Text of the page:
Around a year and a half ago, ManMade featured a behind-the-scenes look at how artist Horst Kiechle created this anatomically correct paper torso with removable organs to teach children biology lessons in the Fiji Islands.
Now, a cool update: Horst has provided a full how-to so you can make your own, complete with free downloadable templates.
Italian designer and stylist Elena Mora and photographer Karsten Wegenerto created this playful series of still life images featuring meal ingredients arranged into carefully balanced structures.
Attention, ManMakers! For your fun fact of the day: beards are good for you! A recent scientific study from the University of Southern
I love spring as much as the next guy, but I'm trying to write this post without sneezing my brains out. Are you too popping antihistamines as we speak? Don't worry - I feel ya. Spring might be your friends' favorite season to stop and smell the roses, but for some of us, spring means a whole lotta pain. And tissues.
You know that ball of anxiety... that little, knotted wad of uncertainty and woe that churns your insides whenever you in the various states of a creative project?
That's a good thing.
A classic, quality barbershop shave always includes a "hot towel," which goes on your face prior to the shaving. The experience is not only relaxing, but the heat and moisture from the hot towel serve to open your pores and soften your beard, so you can get even closer with the razor. Plus, it's all kinds of old school fun, and you can easily recreate the effect at home.
Whether you're trying to uphold a resolution for 2013 or just need a little more swear words as you check out the nutritional value of various foodstuffs, you should check out "Should I Eat This $#!*"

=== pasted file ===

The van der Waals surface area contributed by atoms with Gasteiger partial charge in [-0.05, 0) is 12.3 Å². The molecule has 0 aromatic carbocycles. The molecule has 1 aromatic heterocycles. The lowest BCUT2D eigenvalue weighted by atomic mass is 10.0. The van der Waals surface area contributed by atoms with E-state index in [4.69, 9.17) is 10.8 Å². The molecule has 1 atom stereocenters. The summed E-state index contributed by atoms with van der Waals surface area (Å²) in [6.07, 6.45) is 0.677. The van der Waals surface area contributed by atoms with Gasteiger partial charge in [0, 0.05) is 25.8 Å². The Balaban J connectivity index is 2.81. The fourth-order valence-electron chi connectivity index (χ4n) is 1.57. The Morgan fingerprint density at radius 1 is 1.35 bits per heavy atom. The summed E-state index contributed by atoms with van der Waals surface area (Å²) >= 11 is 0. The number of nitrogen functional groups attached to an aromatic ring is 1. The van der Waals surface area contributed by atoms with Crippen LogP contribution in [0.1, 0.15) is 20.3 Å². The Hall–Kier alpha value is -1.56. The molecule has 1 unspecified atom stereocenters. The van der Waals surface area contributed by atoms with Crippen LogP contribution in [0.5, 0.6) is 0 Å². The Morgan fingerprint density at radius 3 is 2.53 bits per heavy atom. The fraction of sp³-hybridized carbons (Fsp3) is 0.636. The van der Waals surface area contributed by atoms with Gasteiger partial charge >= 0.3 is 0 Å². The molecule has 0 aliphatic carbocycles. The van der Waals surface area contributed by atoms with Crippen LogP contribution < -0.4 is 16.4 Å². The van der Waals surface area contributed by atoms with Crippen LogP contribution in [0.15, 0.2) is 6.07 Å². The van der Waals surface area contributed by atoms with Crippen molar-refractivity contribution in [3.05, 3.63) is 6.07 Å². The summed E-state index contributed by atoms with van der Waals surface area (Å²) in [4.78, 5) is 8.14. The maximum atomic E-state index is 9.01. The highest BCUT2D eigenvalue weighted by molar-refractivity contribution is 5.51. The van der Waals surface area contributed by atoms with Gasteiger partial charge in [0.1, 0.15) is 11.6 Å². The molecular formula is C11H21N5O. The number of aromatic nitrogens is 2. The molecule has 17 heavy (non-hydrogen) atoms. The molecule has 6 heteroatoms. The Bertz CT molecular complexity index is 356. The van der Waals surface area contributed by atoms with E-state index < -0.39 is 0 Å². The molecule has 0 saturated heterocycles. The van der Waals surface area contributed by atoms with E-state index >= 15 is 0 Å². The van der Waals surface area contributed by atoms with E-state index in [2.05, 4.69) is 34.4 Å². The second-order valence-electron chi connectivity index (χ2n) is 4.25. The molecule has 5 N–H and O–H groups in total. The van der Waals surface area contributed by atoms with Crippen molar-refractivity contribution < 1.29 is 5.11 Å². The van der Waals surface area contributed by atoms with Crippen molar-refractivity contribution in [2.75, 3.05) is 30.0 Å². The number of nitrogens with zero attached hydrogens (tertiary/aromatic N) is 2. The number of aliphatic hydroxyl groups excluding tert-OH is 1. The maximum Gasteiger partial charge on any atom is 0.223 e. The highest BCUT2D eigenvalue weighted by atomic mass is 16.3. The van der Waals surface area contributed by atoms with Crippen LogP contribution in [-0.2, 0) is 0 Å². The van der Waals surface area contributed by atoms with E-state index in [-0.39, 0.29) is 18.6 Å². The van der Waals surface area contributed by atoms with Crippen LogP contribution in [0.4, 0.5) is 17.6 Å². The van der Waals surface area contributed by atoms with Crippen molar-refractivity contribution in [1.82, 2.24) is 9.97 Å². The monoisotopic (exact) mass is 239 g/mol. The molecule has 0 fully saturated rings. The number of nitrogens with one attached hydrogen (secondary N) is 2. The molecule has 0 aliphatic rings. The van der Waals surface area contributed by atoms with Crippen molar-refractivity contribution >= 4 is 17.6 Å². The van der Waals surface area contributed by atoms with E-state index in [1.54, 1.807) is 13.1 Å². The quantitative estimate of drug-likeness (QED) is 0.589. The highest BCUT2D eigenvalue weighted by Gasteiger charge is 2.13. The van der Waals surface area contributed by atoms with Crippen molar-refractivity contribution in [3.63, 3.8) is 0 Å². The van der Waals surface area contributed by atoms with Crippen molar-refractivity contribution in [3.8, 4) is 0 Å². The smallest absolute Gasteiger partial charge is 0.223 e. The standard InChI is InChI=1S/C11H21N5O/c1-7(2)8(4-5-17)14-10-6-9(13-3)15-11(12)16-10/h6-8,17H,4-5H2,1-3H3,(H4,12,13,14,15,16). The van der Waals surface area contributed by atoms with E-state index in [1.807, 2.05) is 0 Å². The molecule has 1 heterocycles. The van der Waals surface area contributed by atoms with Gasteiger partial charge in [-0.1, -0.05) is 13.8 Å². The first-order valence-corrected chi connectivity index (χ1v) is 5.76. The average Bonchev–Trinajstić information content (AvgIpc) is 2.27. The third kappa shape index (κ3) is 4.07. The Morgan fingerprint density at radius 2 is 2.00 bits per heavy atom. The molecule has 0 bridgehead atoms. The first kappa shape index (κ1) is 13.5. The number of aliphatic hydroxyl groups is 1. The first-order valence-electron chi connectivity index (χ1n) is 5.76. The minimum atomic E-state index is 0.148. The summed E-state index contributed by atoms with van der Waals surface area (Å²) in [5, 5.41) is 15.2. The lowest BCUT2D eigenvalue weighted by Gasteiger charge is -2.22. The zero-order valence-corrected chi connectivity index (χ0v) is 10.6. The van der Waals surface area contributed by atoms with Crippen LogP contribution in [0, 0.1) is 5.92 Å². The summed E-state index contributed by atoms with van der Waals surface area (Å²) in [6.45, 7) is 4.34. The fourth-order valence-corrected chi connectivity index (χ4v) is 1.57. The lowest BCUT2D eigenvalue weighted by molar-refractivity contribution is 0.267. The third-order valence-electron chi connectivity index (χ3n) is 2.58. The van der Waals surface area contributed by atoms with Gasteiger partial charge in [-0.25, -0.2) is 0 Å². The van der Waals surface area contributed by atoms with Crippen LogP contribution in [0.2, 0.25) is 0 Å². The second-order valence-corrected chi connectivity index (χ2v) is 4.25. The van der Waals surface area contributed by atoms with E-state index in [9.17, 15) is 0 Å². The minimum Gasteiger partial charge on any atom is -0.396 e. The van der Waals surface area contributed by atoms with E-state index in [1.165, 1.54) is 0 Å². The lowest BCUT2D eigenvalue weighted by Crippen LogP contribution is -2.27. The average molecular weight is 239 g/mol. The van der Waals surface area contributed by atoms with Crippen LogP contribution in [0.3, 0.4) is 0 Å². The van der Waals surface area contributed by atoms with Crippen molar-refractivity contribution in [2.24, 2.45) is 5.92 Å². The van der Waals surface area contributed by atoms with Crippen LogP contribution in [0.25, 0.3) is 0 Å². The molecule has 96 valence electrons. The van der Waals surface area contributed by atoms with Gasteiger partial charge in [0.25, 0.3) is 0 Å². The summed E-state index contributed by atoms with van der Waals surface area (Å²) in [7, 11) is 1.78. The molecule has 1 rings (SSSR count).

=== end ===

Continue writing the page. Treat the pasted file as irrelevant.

I'll never forget the first time I saw my dad with a clump of toilet paper stuck to his face. It was a Saturday, a day he usually worked, and we were at home getting ready for some formal occasion...I think a wedding, or perhaps a funeral. I was watching The Jetsons in the living room, and here comes my dad, all clean and shiny, in his Sunday best, with not one but three little white mounds with a bright red center on his chin. I immediately ran to my mom to find out what in the world was going on.
If you're anything like me, and 95% of the other men I know, you don't use any sorts of skin care product beyond the occassional aftershave lotion and sunscreen, and perhaps a bit of lip balm. And if that's true, then you, like me and 95% of the other men I know, are terribly, terribly wrong.
ManMade was founded on the idea that there's no such thing as the "average man," at least as far as creativity and hobbies go... But, as a site and community dedicated to making fruitful lifestyle choices, it is interesting to see how our own lives and habits might stack up against our peers. Compared to the "mean" man, let's say.
For example, check out this graph on average men's fitness to see how your health compares to others. Not like a locker room, howmanypushupscanyoudo sorta challenge
For three years, grades K-2, I got away with it. At least weekly, I'd come up behind my friend Zach and whisper, "You're epidermis is showing." He'd become frazzled, and run to the bathroom. He tried to ask his parents what-in-the-world I was talking about, but he could never remember the actual Greek word once he got home. And I guess they weren't hip enough to know the joke setup.
Whether you're a full-time creative professional, a passionate pastime artist, or simply a dabbler, it's gonna happen. The creative block - that blank page, empty canvas, one-line melody, uncut yard of fabric, that time where all you wanna do (or have to) is create something, and you just can't get started...or worse, finished.
But not all creative blocks are equal. They could come from a lack of ideas, but also from your own health or emotional wellness, work habits, or even communication. So, in order to become more productive, you first gotta understand what sort of block you have. Which, to me, recalls this classic interchange from Empire Records:
Mark: Hey, Lucas. I've decided I'm going to start a band.
I was in the home of a hoarder once. In college, I went on a spring break service trip to the Rio Grande valley, and we were working on building a school playground. A woman came out and asked if a few of us would lend a hand moving some heavy objects. My buddy Justin and I agreed, and followed her to her home.